Impacts to passengers from loose and improperly packed cargo in automobiles can and do contribute to injuries in traffic accidents. Just like unrestrained passengers, unrestrained objects in your car will respond to the laws of physics and fly about the cabin during emergency avoidance maneuvers, sudden stops and crashes. The unique problem with restraining cargo, such as groceries, tool boxes and child safety equipment, in vehicles such as minivans, sport utility vehicles (SUVs) and passenger vehicles, has never been fully addressed by vehicle manufacturers. These loose objects become projectiles and can injure passengers during even moderate impacts.
No crashworthiness safety standards exist for U.S. vehicles dealing specifically with the issue of cargo retention. As a vehicle owner, you cannot assume that the manufacturer took the time to design a proper cargo retention system in your vehicle. Heavy items, such as vehicle jacks and spare tires, must be properly secured, at minimum, with the factory-supplied attachments to ensure they do not break free during crashes. Unfortunately, an almost intuitive knowledge of the hazard is required for most people in order to recognize that an unrestrained heavy object can pose an injury to passenger vehicle occupants.
Other countries address this hazard through legislation and regulation. European standards, such as E/ECE/324, E/ECE/TRANS/505, Regulation No. 17, specifically address this hazard for vehicles manufactured subsequent to 1995. The European standards include specially designed tests to ensure that the cargo areas in rear sections of passenger vehicles, minivans and SUVs, as well as seat backs in ordinary passenger cars, are of sufficient strength to handle impact loads of foreseeable objects in those storage areas.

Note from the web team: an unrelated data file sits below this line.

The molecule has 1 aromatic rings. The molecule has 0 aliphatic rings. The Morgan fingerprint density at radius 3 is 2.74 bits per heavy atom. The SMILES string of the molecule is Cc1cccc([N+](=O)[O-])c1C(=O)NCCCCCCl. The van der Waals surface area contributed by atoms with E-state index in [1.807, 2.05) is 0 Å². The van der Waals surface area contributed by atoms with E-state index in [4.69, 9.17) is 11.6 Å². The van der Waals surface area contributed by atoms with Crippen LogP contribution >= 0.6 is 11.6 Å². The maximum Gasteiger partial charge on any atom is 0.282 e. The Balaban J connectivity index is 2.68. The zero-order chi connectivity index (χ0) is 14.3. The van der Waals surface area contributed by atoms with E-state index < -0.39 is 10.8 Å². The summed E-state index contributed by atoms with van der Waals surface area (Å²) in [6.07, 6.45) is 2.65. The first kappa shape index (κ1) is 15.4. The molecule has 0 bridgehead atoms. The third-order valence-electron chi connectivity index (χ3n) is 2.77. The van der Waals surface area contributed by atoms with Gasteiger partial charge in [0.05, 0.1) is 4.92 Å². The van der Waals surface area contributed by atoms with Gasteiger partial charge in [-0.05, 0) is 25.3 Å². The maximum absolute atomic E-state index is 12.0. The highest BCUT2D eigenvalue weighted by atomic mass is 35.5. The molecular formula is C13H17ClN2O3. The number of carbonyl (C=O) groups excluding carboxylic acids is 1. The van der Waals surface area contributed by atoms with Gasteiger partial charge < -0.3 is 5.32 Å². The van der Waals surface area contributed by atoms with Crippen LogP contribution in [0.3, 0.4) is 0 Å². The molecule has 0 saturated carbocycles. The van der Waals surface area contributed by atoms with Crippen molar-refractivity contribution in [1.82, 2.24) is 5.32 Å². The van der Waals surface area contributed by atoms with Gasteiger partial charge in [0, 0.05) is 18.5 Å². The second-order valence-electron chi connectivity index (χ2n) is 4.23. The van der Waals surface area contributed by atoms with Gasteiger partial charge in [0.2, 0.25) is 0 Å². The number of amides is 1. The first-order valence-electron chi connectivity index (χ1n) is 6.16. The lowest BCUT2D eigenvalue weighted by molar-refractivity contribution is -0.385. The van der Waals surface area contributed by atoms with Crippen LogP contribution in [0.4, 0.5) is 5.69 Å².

Furthermore, many vehicles have folding and latching seat backs designed for access into the trunk. The latches on this type of seat back have been known to fail during an accident, usually as a result of cargo. The failure of the latches produced serious injuries. European safety standards specifically address this critical aspect of crash safety which, unfortunately, the United States Safety Standards ignore.